Liquidity and color distinguish glass artist Tracy Glover’s lamps, lighting fixtures, and decorative accessories.
Accomplished glassblower Tracy Glover grew up immersed in the arts, observing her father, who worked as a graphic designer for the government, and her Finnish mother, who collected glass paperweights and had a great appreciation for Scandinavian design.
“I always thought it was so magical that someone could encase small glass shapes in crystal,” Glover remarks about the paperweights. “I would also say that the bold colors, graphic prints, and clean lines of companies like Marimekko (of Finland) were big influences on me,” she adds. That childhood experience helped shape and awaken her artistic sensibilities. “At night, we would paint and sculpt together in the basement,” she recalls.
It was not until she was a student at the Rhode Island School of Design (RISD) that Glover explored glass as a medium. “I saw a photograph of a woman blowing glass in the RISD course catalog,” she states. That image spurred Glover to try the class.
Her surroundings in Rhode Island – an area that is delightfully rife with artists and designers – has also played a part. An avid oarsman who regularly rows on Naragansett Bay, the transparency and liquidity of water plus the way sunlight hits its surface, breaks up color, and reflects off the waves is inspiring. “I love the way glass sparkles and reflects light. A collection of glass pieces in a room can be very eye-catching,” she notes. “Glass can add beautiful decorative touches, but because of the transparency, it keeps the space from feeling overcrowded or cluttered.”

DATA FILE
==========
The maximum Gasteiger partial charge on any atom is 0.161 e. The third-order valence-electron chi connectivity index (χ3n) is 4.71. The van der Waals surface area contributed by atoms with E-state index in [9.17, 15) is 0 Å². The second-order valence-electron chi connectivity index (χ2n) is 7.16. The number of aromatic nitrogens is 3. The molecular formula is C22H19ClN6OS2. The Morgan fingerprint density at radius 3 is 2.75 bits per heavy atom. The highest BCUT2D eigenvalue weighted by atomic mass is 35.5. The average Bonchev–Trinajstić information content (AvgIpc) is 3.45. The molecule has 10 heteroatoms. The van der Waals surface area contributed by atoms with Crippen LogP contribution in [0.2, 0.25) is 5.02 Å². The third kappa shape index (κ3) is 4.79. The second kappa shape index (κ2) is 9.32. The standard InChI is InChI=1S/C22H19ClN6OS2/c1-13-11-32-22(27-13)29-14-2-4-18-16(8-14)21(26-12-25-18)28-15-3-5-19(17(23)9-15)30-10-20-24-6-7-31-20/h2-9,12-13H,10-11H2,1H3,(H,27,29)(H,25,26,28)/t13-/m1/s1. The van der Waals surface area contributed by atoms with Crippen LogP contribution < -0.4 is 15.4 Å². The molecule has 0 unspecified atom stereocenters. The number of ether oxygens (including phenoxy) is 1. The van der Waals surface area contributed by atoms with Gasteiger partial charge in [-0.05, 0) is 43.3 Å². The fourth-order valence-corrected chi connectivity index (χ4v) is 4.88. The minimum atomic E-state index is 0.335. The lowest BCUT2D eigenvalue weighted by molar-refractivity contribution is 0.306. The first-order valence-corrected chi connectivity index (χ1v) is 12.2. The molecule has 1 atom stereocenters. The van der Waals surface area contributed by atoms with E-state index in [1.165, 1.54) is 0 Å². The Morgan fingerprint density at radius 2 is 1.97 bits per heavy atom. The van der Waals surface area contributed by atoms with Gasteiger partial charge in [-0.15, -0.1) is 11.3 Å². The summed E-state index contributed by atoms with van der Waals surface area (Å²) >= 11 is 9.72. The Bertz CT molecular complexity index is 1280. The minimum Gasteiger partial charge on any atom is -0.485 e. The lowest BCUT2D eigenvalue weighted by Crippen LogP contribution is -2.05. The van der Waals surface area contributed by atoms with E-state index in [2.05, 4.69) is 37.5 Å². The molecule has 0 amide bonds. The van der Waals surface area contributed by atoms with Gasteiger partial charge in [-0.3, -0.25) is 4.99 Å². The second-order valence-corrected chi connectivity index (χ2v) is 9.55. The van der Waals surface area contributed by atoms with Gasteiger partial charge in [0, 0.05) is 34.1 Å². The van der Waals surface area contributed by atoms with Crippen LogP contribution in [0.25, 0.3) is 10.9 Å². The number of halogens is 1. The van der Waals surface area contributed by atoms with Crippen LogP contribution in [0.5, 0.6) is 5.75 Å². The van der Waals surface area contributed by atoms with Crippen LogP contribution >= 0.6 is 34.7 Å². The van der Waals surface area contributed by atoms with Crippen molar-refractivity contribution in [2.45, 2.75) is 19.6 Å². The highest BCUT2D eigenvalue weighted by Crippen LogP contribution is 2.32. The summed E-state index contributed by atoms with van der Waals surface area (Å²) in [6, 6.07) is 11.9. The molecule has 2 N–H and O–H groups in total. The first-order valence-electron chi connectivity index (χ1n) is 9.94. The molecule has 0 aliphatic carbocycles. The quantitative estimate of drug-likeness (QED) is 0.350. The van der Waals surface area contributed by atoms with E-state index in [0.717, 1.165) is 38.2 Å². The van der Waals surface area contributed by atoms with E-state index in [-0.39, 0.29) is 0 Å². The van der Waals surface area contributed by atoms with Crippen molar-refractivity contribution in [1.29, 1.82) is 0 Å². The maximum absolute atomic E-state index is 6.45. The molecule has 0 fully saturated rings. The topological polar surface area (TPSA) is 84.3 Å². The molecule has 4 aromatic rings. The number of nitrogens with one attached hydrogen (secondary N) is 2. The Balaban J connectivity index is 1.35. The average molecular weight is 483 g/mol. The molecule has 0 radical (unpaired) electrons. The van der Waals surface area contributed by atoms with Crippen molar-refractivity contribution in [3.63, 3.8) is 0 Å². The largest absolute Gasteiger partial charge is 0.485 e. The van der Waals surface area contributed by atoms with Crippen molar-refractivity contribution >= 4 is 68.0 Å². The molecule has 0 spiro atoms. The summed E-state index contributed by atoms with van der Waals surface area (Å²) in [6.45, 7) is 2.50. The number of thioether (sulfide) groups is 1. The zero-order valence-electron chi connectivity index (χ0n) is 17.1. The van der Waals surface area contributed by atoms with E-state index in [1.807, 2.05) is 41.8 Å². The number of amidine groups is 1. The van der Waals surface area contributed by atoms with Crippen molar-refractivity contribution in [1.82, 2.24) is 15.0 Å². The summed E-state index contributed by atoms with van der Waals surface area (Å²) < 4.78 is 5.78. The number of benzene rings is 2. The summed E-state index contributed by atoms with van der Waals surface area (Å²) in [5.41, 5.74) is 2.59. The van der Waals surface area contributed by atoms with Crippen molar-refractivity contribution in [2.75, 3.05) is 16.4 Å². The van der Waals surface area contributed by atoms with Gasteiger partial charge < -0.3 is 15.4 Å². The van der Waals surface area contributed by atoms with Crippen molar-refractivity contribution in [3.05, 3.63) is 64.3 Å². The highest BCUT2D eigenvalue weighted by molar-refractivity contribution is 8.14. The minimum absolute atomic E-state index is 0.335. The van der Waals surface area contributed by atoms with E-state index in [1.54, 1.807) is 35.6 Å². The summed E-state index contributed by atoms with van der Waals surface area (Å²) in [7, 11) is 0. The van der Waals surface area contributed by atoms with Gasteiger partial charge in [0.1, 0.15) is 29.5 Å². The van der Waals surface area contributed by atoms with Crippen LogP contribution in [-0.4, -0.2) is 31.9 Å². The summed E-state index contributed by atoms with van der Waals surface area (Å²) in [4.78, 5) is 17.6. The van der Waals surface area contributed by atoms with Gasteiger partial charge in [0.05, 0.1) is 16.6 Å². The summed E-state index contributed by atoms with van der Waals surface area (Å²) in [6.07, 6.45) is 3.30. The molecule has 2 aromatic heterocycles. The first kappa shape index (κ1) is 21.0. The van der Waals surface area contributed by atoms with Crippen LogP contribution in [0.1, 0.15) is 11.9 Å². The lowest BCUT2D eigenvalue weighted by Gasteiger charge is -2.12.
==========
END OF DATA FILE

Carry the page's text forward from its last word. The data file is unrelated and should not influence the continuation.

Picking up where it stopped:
Her career as an artist began as soon as she graduated from RISD. “I took a job in New York City working for a painter, Robin Winters, who hired me because he knew nothing about glass but was intrigued. I introduced him to the medium and worked for him as a gaffer, helping him to realize his ideas in glass,” Glover remarks. “This led to a gig in Belgium, where I blew glass for him in a convent that had been converted into the Valle Saint Lambert crystal factory.”
When she returned to the U.S., Glover traveled around New England, working for various glass artists to learn the different aspects of running a studio and creating a production line. “In the beginning I only made small objects, but as my skills increased I was able to challenge myself with new techniques and to work on a larger scale,” she says. “There are so many specialized techniques in glassblowing that learning each one can seem like learning a new romance language: the root is similar, but there are variations. You definitely lose your ability to be ‘conversational’ in those techniques if you don’t practice,” she muses.
Glover’s process of glass design is similar to how other artists approach their craft, but has a twist. “I enjoy ‘sketching’ with glass, where I take my drawings and try to figure out how to turn them into something three-dimensional,” she comments. “It begins with a sketch on paper. Then I scan my doodles into the computer and play around in Photoshop, cutting and pasting photos of my glass components into my drawings,” GIover explains. “The process is very organic, and I always come up with more new ideas than what I had started out with. I also love the small marvels of hot glass, like being able to cut into a molten bubble with shears, then, moments later, watch it harden again.”